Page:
reflection lecture 2

I was really intrigued by fat face fonts as I’ve never really learned about them before even though I’ve seen them in graphic artworks in the past.


What is a fat face typeface?

Fat Face type faces are often described as subsets of modern didone fonts but with exgaggerated weights and vertical stress. While they were invented as an offshoot of modern fonts, many designers have designed fat face versions of san serif fonts like Futura and Gothic.


Many fat face fonts are also ornamental as well as fat face fonts were designed to be used as a display type rather than a font for body copy.

The typeface was used in the new urban and industrial areas of London, created for the purpose of advertising it was used on posters and hoardings.




Characteristics of fat face

its key features are vertical stresses and hairline serifs, the structure of the typeface has thick main body, the ascenders, descenders,bowl etc. are thick in width, the serifs and connecting strokes are thin hairlines and bracketed.



Take a Modern style typeface, give its thicker strokes even more weight, triangulate some of those serifs, and you have a Fat Face. Bodoni is of course a Modern style type but, carrying all that extra weight, it’s a Fat Face. The Fat Face, then, is basically an Obese Didone.




History of Fat Face


The first truly fat roman typeface is believed to have been introduced by prominent London type founder Robert Thorne, in 1803.


Advent of advertising

This was a period of invention and discovery when Europe was experiencing an enormous expansion of trade and commerce and so the demand for print advertising increased. Job printers who formerly relied on printing books soon discovered new sources of commercial print work. Thorne responded to this new surge in advertising by designing his “improved printing types” expressly for short headlines on posters. His bold new, all caps fat face proved to be wildly successful and was largely responsible for altering the appearance of advertising in this era.




Robert Thorne’s death; Revival of Fatface

After Robert Thorne’s death, the Fann Street Foundry was put up for auction, and purchased by William Thorowgood in 1820. Under William Thorowgood, some of Thorne’s unpublished fonts were published post-humorously.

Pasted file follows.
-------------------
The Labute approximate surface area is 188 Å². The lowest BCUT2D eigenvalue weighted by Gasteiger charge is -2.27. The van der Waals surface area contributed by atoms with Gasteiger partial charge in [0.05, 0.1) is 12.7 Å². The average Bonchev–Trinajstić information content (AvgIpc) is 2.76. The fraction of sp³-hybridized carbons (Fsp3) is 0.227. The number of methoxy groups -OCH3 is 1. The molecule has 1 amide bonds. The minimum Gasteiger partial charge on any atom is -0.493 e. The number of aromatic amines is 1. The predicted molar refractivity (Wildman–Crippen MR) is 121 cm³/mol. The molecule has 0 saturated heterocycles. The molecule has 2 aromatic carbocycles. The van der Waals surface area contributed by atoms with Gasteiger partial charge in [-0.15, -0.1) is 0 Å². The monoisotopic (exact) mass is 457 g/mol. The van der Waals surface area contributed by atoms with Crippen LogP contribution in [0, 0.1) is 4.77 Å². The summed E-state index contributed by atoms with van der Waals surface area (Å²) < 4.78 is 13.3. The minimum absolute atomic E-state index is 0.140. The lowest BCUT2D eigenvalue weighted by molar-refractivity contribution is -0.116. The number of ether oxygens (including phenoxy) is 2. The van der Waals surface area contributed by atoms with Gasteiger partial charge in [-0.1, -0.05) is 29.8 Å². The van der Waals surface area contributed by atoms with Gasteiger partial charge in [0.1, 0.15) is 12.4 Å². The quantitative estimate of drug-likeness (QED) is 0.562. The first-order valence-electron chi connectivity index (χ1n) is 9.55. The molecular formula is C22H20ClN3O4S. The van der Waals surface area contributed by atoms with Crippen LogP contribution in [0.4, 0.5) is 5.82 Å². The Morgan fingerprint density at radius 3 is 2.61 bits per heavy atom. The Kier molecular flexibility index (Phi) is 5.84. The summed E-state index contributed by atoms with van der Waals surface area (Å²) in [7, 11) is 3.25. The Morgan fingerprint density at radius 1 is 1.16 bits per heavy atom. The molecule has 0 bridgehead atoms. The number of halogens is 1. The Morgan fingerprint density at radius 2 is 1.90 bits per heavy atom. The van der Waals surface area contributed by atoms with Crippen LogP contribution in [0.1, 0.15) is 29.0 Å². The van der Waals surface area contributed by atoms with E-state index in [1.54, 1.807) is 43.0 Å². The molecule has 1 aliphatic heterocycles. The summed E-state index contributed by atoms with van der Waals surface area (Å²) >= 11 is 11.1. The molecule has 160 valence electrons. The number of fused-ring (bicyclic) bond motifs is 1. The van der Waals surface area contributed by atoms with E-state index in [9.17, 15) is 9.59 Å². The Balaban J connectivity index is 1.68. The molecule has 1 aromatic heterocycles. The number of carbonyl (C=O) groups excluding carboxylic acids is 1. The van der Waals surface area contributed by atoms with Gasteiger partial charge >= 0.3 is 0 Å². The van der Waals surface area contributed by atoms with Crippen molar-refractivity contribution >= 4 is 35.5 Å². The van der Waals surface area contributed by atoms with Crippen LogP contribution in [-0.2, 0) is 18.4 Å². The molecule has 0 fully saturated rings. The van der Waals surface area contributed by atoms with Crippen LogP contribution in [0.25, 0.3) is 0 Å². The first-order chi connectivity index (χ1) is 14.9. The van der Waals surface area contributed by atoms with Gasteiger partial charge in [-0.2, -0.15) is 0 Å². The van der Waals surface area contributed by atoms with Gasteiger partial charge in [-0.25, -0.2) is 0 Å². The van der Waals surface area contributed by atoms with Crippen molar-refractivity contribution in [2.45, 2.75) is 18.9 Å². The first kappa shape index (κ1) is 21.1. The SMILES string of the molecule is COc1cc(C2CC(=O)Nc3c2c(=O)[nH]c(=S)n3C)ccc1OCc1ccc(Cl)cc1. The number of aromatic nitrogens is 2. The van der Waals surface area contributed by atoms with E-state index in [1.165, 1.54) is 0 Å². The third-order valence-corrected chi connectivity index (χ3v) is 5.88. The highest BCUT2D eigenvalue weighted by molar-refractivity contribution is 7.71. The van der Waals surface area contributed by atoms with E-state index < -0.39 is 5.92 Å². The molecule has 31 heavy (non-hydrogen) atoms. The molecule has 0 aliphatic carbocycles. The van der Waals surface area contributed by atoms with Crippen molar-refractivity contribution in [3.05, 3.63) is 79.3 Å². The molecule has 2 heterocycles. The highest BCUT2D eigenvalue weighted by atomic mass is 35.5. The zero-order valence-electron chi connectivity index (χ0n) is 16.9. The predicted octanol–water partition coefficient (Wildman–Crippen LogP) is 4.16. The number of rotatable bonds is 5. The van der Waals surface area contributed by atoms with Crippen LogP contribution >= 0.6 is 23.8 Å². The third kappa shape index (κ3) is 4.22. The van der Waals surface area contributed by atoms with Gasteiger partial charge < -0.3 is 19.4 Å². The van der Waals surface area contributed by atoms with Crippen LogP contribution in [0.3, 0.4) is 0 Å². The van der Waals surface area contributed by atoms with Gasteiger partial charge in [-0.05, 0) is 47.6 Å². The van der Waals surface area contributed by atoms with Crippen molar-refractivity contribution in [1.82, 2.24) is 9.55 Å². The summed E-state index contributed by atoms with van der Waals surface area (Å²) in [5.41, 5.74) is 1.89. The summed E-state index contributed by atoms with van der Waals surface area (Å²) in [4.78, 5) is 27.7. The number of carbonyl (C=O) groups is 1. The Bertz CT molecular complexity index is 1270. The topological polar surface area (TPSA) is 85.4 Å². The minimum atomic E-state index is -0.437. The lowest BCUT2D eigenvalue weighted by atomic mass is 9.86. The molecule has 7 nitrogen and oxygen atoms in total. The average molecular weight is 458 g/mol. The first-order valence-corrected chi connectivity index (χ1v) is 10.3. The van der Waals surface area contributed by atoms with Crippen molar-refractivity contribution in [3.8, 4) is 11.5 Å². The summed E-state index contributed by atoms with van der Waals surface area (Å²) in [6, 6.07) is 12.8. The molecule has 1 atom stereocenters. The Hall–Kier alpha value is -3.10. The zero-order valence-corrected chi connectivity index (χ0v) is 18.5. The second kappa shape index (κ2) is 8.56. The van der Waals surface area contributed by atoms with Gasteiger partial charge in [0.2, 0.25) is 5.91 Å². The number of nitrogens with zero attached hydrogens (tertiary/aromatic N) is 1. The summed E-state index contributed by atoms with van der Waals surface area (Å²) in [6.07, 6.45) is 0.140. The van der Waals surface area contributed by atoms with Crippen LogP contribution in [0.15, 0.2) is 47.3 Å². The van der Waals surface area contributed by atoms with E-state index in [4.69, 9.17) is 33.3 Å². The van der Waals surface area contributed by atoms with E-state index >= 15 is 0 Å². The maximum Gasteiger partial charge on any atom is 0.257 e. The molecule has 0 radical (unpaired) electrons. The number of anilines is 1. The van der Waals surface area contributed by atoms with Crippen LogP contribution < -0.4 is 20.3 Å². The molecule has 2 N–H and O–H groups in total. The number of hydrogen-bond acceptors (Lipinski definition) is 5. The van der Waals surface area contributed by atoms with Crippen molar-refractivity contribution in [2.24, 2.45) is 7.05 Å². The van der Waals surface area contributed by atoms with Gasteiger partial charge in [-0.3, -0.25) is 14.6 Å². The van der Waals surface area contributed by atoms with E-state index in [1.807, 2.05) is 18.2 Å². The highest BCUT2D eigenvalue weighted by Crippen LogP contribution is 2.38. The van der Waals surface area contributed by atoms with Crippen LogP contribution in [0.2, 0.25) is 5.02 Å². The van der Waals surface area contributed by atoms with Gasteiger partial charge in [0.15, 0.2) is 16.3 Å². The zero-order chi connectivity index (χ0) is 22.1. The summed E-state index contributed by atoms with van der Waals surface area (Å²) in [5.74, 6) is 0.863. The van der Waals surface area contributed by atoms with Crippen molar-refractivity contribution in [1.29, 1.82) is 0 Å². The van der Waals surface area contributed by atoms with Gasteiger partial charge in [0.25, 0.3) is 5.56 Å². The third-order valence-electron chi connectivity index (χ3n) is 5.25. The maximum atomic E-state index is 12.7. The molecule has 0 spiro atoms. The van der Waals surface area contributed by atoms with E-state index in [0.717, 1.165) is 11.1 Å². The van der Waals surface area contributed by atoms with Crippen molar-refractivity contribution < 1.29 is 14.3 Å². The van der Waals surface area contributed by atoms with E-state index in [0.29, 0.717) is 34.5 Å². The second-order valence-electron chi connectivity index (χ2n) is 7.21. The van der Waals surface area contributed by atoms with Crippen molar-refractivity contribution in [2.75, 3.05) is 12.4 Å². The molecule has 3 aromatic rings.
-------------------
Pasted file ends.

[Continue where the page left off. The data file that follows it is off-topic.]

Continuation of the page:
These fonts inspired almost every successful font foundry to issue their own revival of Thorne’s original fat face font. Eventually, italic, compressed, elongated, expanded, condensed as well as shaded cuts of fat face fonts were published.

By 1906, typefounders Stephenson Blake acquired the entire Fann Street Foundry holdings, and Thorne’s original fat faces were among them. It was nearly fifty years later, however, that Thorne was finally recut and renamed as Thorowgood.






20th Century Shift

A cultural shift towards modernism emerged and gained influence in all aspects of society. Nowhere was this move towards modernism more pronounced than in advertising, book design, and printed arts throughout most of the 20th century. Type foundries responded by releasing dozens of new styles of san serif fonts such as Bernhard GothicAgency GothicGill SansFutura, and News Gothic.


Futura Black


Gill Kayo




Sizable fat faces were no longer being used exclusively as bursts of attention-grabbing display headlines but were discreetly used as body copy, or as small, but readable design elements. By their very nature, they could be loud, flamboyant and conspicuous, or speak softly with restrained elegance.




Designers still create fat face type fonts with some fonts staying faithful to old designs while some mix in new ideas with fat face types of the past.